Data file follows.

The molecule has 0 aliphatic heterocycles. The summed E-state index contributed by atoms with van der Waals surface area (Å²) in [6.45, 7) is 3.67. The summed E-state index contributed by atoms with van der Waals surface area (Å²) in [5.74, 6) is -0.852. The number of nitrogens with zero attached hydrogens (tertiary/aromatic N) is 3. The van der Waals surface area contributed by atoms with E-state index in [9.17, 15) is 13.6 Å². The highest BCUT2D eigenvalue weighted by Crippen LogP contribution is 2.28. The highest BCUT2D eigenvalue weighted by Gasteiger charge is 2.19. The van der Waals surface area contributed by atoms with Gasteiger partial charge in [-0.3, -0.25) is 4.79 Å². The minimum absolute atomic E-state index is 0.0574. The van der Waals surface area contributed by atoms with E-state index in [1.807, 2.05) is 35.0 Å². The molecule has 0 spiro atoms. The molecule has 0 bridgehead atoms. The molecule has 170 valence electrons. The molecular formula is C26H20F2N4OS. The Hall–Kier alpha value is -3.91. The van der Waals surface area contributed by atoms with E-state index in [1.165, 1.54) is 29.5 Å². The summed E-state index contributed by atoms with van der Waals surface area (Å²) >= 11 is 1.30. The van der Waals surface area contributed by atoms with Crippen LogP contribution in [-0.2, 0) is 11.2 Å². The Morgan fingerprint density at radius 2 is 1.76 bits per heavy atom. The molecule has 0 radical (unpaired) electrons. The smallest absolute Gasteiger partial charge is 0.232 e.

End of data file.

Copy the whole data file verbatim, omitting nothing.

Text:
The molecule has 0 aliphatic heterocycles. The summed E-state index contributed by atoms with van der Waals surface area (Å²) in [6.45, 7) is 3.67. The summed E-state index contributed by atoms with van der Waals surface area (Å²) in [5.74, 6) is -0.852. The number of nitrogens with zero attached hydrogens (tertiary/aromatic N) is 3. The van der Waals surface area contributed by atoms with E-state index in [9.17, 15) is 13.6 Å². The highest BCUT2D eigenvalue weighted by Crippen LogP contribution is 2.28. The highest BCUT2D eigenvalue weighted by Gasteiger charge is 2.19. The van der Waals surface area contributed by atoms with Gasteiger partial charge in [-0.3, -0.25) is 4.79 Å². The minimum absolute atomic E-state index is 0.0574. The van der Waals surface area contributed by atoms with E-state index in [1.807, 2.05) is 35.0 Å². The molecule has 0 spiro atoms. The molecule has 0 bridgehead atoms. The molecule has 170 valence electrons. The molecular formula is C26H20F2N4OS. The Hall–Kier alpha value is -3.91. The van der Waals surface area contributed by atoms with E-state index in [1.165, 1.54) is 29.5 Å². The summed E-state index contributed by atoms with van der Waals surface area (Å²) >= 11 is 1.30. The van der Waals surface area contributed by atoms with Crippen LogP contribution in [-0.2, 0) is 11.2 Å². The Morgan fingerprint density at radius 2 is 1.76 bits per heavy atom. The molecule has 0 radical (unpaired) electrons. The smallest absolute Gasteiger partial charge is 0.232 e.